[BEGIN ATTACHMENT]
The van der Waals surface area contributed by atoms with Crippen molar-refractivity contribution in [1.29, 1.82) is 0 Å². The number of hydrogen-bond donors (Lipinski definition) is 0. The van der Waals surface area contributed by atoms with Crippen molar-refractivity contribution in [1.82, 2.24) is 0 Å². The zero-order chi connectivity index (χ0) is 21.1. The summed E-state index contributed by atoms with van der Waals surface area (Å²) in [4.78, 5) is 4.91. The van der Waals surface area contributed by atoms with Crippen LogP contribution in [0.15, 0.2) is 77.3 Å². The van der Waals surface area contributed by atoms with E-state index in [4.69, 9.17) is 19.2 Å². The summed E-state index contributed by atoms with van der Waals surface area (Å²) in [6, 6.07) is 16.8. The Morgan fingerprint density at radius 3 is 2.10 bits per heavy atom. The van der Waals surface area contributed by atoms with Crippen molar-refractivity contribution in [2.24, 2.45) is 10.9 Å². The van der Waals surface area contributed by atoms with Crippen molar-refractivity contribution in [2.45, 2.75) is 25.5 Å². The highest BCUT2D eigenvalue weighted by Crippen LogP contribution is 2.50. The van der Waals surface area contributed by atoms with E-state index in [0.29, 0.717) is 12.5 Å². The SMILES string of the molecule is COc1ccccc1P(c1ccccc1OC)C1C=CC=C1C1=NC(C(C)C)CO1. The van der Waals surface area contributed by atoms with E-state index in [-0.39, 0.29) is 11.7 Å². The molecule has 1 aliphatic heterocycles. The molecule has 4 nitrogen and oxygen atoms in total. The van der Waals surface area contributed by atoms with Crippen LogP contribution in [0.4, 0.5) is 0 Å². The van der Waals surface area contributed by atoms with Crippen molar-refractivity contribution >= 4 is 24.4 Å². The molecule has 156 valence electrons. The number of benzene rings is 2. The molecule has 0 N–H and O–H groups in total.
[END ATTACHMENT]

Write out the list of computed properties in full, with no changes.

The van der Waals surface area contributed by atoms with Crippen molar-refractivity contribution in [1.29, 1.82) is 0 Å². The number of hydrogen-bond donors (Lipinski definition) is 0. The van der Waals surface area contributed by atoms with Crippen molar-refractivity contribution in [1.82, 2.24) is 0 Å². The zero-order chi connectivity index (χ0) is 21.1. The summed E-state index contributed by atoms with van der Waals surface area (Å²) in [4.78, 5) is 4.91. The van der Waals surface area contributed by atoms with Crippen LogP contribution in [0.15, 0.2) is 77.3 Å². The van der Waals surface area contributed by atoms with E-state index in [4.69, 9.17) is 19.2 Å². The summed E-state index contributed by atoms with van der Waals surface area (Å²) in [6, 6.07) is 16.8. The Morgan fingerprint density at radius 3 is 2.10 bits per heavy atom. The van der Waals surface area contributed by atoms with Crippen molar-refractivity contribution in [2.24, 2.45) is 10.9 Å². The van der Waals surface area contributed by atoms with Crippen molar-refractivity contribution in [2.45, 2.75) is 25.5 Å². The highest BCUT2D eigenvalue weighted by Crippen LogP contribution is 2.50. The van der Waals surface area contributed by atoms with E-state index in [0.29, 0.717) is 12.5 Å². The SMILES string of the molecule is COc1ccccc1P(c1ccccc1OC)C1C=CC=C1C1=NC(C(C)C)CO1. The van der Waals surface area contributed by atoms with E-state index in [-0.39, 0.29) is 11.7 Å². The molecule has 1 aliphatic heterocycles. The molecule has 4 nitrogen and oxygen atoms in total. The van der Waals surface area contributed by atoms with Crippen LogP contribution in [0.4, 0.5) is 0 Å². The van der Waals surface area contributed by atoms with Crippen molar-refractivity contribution >= 4 is 24.4 Å². The molecule has 156 valence electrons. The number of benzene rings is 2. The molecule has 0 N–H and O–H groups in total.